Archive for Keith Relf

Your Sister’s (Record) Rack: Psychedelic Relics, Part 2

Posted in Lost Classics!, Uncategorized with tags , , , , , , , , , on October 16, 2010 by 30daysout

Pretty much every band around in the mid-1960s got around to cutting a “psychedelic” album or two, that is, if the band lasted long enough.  The Byrds got freaky with “Eight Miles High” and the Beatles blew everybody’s mind with Revolver, and everyone followed suit.

Today we are going to take a look at some latter-period work from British Invasion bands that followed in the footsteps of the Fab Four.  If they lasted long enough to reach 1967-1970, pretty much everyone of that era had to cut their own druggy tunes for better or worse.

The Hollies came along in 1963 with crisp, bright harmonies and hooky songs that made it to the top of the pop charts.  “Stop, Stop, Stop,” “Bus Stop,” “On A Carousel,” “Carrie Anne” and many others were pleasant, melodic and sounded great on AM radio.  The Hollies were led by vocalists Allan Clarke, Tony Hicks and Graham Nash, who were also the main songwriters.

Perhaps a little jaded by their pop success, the Hollies got psychedelic with Evolution, their album from 1967.  The harmonies were still firmly in place, Clarke-Hicks-Nash were still the songwriters, but the instrumentation now included some fuzz guitar and trippy drumming.  “Have You Ever Loved Somebody” is a perfect example – it had just enough psychedelic energy and pop smarts to still be a chart hit (it was covered by the Everly Brothers and the Searchers, who had the hit version).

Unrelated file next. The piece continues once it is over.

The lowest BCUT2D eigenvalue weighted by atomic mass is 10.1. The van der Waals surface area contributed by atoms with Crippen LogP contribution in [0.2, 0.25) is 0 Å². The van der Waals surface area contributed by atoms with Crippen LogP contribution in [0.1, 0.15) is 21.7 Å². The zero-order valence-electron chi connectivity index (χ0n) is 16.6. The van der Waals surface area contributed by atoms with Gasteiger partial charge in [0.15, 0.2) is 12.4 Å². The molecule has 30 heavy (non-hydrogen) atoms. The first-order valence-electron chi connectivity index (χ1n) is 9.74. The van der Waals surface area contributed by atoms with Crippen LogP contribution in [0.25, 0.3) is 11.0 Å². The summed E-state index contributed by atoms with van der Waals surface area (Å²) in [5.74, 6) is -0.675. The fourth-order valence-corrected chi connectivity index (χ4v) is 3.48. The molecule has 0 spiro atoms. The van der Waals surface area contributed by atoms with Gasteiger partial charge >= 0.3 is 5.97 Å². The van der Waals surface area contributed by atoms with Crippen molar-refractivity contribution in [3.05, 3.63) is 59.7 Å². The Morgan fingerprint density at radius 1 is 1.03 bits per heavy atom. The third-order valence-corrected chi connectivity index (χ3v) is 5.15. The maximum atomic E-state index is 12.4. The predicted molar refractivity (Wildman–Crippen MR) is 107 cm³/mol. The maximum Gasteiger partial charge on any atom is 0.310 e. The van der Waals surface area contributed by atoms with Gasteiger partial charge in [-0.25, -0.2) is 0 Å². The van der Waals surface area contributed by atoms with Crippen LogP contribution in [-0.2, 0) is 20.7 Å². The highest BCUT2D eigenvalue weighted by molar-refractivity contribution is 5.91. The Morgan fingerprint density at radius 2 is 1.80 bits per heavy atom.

Following the Beatles’ Sgt. Pepper blueprint, the Hollies had their own sitar-spiced tune, “Heading For A Fall,” and some baroque Anglophilia, “Ye Olde Toffee Shop,” complete with fey harpsichord.  But what makes Evolution listenable, and even memorable, are the vocal arrangements.  “You Need Love” and “When Your Light Turned On” shows that the Hollies were a formidable band on a level with the Kinks, the Who, the Stones, etc.

But the seeds of discord had already been sown: by the next year, 1968, Graham Nash grew impatient with the endless string of pop singles and would leave Merrie Olde England and the Hollies behind.  He turned up in Laurel Canyon, and you know the rest.  Clarke and Hicks would soldier on with replacement singer Terry Sylvester, and the Hollies would go into the 1970s with huge hits like “Long Cool Woman (In A Black Dress)” and “The Air That I Breathe.”

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